Privatisation – Good or Bad?

Privatisation (also known as denationalisation) is a policy undertaken by a government, whereby an industry owned by the government (thus the nation) is placed into the hands of the private sector. This is often done through an Initial Public Offering on a stock market, but could be also done through a sale to a single entity. There are a number of reasons why a government may decide to privatise a holding:

  • Sell off loss making enterprises – if the government is making a loss on a firm it owns it may wish to sell it. By doing this it reduces the amount it has to pay for the loss, and a private firm may be able to turn its fortunes around, and turn it into a profit making firm, potentially increasing government tax revenue and reducing unemployment (and thus unemployment benefit spending).

Pension Deficit Falls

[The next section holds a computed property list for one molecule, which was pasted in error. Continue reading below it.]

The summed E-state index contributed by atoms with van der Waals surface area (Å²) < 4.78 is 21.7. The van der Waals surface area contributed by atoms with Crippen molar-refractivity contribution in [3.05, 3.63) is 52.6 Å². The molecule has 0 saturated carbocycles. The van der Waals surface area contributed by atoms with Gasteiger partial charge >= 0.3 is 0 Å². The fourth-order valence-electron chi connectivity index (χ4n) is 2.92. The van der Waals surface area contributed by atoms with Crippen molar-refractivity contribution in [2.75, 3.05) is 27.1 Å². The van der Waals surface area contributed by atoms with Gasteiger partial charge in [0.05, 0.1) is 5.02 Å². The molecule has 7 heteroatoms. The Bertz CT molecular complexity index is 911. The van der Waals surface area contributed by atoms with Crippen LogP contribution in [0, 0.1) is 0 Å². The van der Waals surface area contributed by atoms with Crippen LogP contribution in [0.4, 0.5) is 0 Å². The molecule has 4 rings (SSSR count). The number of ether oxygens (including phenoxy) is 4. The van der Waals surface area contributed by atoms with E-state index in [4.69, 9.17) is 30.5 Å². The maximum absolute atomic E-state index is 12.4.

The article above shows the effect that the BoEs Quantitative Easing (QE) policy has had for pension funds. By undertaking QE the yield on government bonds (Guilts) has fallen. This is because the Bank of England purchases Guilts off of financial institutions (banks, insurance firms, pension funds, hedge funds, private investors, equity funds etc) which then go and buy other assets, which may include more Guilts (the reason institutions like buying government debt, despite the yield being so low, is because they are considered very safe, the UK Government currently has an AAA credit rating, and because if necessary it can print money, as it has its own central bank, the risk of it defaulting is considered low). [...]